While Cyberpunk has always had its base tropes (black operatives, Mr. Johnson betrays the party, etc.), pushing back on these tropes is almost as old as the Cyberpunk RPG itself. Cyberpunk created a number of classes which came from narrative characters but which were often very difficult to integrate into party play. The Rockerboy class was a musician archetype based on a character from John Shirley’s A Song Called Youth trilogy, but their special ability around persuading and leading crowds was only useful in certain situations. Similarly, the media has played a role in many Cyberpunk works, notably the Transmetropolitan comic series. Though it had a strong narrative foundation, within a game the Media class didn’t fit easily. In the Cyberpunk GM’s Guide Listen Up You Primitive Screwheads, Mike Pondsmith and other contributing authors wrote essays on integrating these niche characters (niche compared to the core and straightforward solo, fixer, tech, and medtech classes), but even with good advice the rules support for these characters wasn’t there.

Later games have not moved far from the traditional Cyberpunk party composition. Interface Zero is built on more modern and flexible systems, giving better rules support for a range of character ideas. That said, the typical Interface Zero game still involves black ops player characters taking on missions from shadowy fixer. Both Headspace and The Sprawl double down on this despite the ostensibly significant narrative leeway the PbtA system could give the games.

If you want to run a game in a Cyberpunk setting but organize it around a different conceit than a group of operatives, there are options. The Veil is a much more typical PbtA game than either The Sprawl or Headspace, and especially with its Cascade supplement has many more options for using the game to “play to find out what happens” in a Cyberpunk setting. Cyberpunk 2020 can use its niche characters well, but only if a GM writes for it ahead of time. A media-centric or rockerboy-centric campaign could very well be fantastic, but those characters will fall by the wayside if the GM doesn’t throw them a narrative bone. And if you want the ultimate level of flexibility, GURPS has had great Cyberpunk support since 1990 (after the GURPS Cyberpunk manuscript was infamously seized by the Secret Service). Near-future, gritty games fall into the GURPS mechanical sweet spot without a lot of tweaking.


There are a few primary technology tropes which drive Cyberpunk games: cybernetic enhancements, computer networking and intrusion, and mind-machine interfaces.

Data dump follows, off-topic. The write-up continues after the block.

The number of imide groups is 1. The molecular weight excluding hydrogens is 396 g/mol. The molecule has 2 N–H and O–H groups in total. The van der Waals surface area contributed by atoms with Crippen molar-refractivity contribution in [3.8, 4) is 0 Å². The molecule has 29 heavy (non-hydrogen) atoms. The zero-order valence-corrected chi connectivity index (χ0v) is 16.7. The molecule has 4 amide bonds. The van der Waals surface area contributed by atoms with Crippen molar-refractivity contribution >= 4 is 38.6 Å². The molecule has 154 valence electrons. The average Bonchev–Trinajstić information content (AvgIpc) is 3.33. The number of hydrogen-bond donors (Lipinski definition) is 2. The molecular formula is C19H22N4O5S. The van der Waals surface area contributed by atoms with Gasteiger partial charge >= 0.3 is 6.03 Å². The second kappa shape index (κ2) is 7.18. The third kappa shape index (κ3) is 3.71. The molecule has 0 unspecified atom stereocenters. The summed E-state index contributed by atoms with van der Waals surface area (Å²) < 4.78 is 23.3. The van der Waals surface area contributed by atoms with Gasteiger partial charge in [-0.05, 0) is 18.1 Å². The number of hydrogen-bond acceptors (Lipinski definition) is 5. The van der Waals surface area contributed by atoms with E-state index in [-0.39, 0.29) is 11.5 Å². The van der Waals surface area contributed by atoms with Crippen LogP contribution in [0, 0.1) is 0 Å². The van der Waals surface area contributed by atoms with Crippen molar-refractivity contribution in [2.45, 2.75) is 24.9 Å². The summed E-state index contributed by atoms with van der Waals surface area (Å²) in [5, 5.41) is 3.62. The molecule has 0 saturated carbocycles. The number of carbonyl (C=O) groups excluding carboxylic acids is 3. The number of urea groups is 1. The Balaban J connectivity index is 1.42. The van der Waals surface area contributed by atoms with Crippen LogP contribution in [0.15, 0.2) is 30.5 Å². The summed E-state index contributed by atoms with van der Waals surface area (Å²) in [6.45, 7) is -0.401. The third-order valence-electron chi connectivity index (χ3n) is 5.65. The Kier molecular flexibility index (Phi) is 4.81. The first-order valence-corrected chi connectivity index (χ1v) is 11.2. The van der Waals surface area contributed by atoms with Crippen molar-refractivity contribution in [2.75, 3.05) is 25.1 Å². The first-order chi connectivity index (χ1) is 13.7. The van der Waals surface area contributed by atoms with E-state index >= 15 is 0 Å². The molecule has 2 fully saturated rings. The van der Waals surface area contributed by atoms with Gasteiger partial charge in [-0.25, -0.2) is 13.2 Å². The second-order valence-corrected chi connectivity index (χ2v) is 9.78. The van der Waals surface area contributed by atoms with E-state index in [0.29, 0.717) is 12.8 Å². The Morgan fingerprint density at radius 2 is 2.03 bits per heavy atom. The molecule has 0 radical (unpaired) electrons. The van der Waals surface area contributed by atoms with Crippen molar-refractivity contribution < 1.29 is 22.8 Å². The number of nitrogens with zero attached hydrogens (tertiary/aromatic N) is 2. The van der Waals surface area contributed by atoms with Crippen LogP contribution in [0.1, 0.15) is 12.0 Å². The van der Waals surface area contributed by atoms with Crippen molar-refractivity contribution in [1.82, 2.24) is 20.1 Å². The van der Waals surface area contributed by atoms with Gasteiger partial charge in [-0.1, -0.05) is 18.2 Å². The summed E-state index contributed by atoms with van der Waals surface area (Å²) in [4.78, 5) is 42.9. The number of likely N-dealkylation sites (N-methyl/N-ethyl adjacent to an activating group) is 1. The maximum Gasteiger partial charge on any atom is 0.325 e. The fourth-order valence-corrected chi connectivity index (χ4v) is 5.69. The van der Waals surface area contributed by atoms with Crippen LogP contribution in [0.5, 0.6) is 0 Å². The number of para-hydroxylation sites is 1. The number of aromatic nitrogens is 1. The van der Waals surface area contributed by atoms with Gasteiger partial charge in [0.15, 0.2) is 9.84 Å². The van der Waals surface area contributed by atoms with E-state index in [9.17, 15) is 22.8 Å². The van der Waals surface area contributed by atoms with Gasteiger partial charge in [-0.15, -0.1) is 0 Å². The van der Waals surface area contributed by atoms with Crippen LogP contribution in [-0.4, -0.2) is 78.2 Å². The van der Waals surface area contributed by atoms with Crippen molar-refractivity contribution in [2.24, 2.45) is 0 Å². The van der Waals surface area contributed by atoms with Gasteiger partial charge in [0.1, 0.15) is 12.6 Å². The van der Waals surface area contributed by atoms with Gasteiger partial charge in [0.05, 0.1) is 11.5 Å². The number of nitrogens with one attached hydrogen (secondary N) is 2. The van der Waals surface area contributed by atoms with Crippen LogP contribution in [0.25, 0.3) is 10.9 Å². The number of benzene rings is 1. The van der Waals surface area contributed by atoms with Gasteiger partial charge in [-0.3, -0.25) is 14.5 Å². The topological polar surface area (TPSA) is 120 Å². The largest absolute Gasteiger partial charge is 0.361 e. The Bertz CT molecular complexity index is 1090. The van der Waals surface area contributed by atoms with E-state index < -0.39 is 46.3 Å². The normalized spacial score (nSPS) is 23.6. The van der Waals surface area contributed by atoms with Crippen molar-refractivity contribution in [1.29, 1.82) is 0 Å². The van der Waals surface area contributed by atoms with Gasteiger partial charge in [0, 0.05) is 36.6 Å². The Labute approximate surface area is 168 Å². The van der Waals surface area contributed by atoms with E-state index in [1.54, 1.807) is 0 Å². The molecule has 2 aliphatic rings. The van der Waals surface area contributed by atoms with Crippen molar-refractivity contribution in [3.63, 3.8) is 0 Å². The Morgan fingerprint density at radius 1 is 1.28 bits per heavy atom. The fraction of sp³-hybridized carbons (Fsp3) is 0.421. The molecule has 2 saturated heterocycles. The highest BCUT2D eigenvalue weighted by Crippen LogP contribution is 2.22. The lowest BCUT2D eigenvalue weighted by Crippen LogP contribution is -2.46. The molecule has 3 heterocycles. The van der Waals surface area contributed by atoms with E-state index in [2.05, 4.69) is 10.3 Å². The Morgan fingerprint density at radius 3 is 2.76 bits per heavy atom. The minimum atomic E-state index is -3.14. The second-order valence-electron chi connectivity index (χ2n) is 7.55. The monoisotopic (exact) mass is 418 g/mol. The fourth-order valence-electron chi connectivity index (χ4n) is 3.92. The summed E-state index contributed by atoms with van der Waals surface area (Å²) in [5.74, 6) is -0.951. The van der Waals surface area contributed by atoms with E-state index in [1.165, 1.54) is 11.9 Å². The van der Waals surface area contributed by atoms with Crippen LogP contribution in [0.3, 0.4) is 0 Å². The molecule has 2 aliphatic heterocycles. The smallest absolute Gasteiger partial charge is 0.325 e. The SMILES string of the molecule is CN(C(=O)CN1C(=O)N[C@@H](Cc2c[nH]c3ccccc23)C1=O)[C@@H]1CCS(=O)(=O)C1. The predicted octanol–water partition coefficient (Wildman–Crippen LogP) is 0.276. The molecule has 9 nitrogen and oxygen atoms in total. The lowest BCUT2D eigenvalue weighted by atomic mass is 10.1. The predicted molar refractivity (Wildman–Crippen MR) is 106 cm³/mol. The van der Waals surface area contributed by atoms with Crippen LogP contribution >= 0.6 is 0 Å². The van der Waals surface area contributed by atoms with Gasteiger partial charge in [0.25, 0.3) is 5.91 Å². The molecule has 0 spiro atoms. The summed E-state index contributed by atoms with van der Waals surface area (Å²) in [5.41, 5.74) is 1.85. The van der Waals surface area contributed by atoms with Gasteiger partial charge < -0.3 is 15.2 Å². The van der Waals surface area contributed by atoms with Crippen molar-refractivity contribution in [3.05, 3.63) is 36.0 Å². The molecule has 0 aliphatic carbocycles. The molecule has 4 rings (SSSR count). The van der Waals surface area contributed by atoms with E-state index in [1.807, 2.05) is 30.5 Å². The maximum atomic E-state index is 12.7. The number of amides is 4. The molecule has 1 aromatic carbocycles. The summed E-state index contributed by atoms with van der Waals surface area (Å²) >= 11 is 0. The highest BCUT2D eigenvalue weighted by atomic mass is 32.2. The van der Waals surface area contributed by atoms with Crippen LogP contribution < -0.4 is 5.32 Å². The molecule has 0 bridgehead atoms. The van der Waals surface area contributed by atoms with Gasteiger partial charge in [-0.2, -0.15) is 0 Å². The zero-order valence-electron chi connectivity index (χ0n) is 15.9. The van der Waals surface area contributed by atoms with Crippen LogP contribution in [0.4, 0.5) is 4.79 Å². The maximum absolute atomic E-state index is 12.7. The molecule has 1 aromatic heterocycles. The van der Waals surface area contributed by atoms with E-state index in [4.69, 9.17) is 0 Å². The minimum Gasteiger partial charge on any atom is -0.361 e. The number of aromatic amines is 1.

Cybernetic Enhancements

Cybernetic enhancements, or “cyberware”, have been and continue to be mainstays of the Cyberpunk genre, being a Cyberpunk RPG’s closest analogue to magic items. Typical cyberware are things like reflex boosters, enhanced prosthetic limbs, implanted armor, and virtually anything else you could think of to expand or extend the human body’s performance. Cyberware was initially approached as a game balance problem, as it shifted ability expansion ingame away from experience and advancement points (rare, easily controllable) to money (common, much less controllable). The way Mike Pondsmith dealt with the balance issues in Cyberpunk was to introduce Cyberpsychosis: every implant you got dealt you “Humanity Loss”; take enough of it and your character would go insane. The game even devoted many pages to talking about C-SWAT, an elite police unit whose only job was to hunt down cyberpsychos. The problem with cyberpsychosis is simple: it doesn’t make any sense. Still, it enabled a modicum of balance by, at the very least, penalizing the use of large amounts of cybernetics. Shadowrun took a different tack by introducing the Essence stat. Implanting cybernetics would cost Essence, which would place a cap on how much you could implant. More importantly, though, was that Essence was the prime requisite for magic use, making Shadowrun the first of many games where your character build had to choose which side of the tech/magic divide it lay on. Newer games use a lighter touch in regulating cybernetic implants: Interface Zero has a strain mechanic which serves as an upper limit for how many implants your character can physically manage, while The Sprawl and The Veil give every character cybernetics at the start, discouraging an arms race by putting everyone on the same level at the beginning and making further increases expensive and risky. These games also take some of the pressure off cybernetics by giving everyone certain implanted abilities at the start. While Cyberpunk 2020 required that you buy interface plugs to interface with computers and vehicles, Interface Zero assumes your character has the physical interface already in the form of the TAP, or Tendril Access Processor.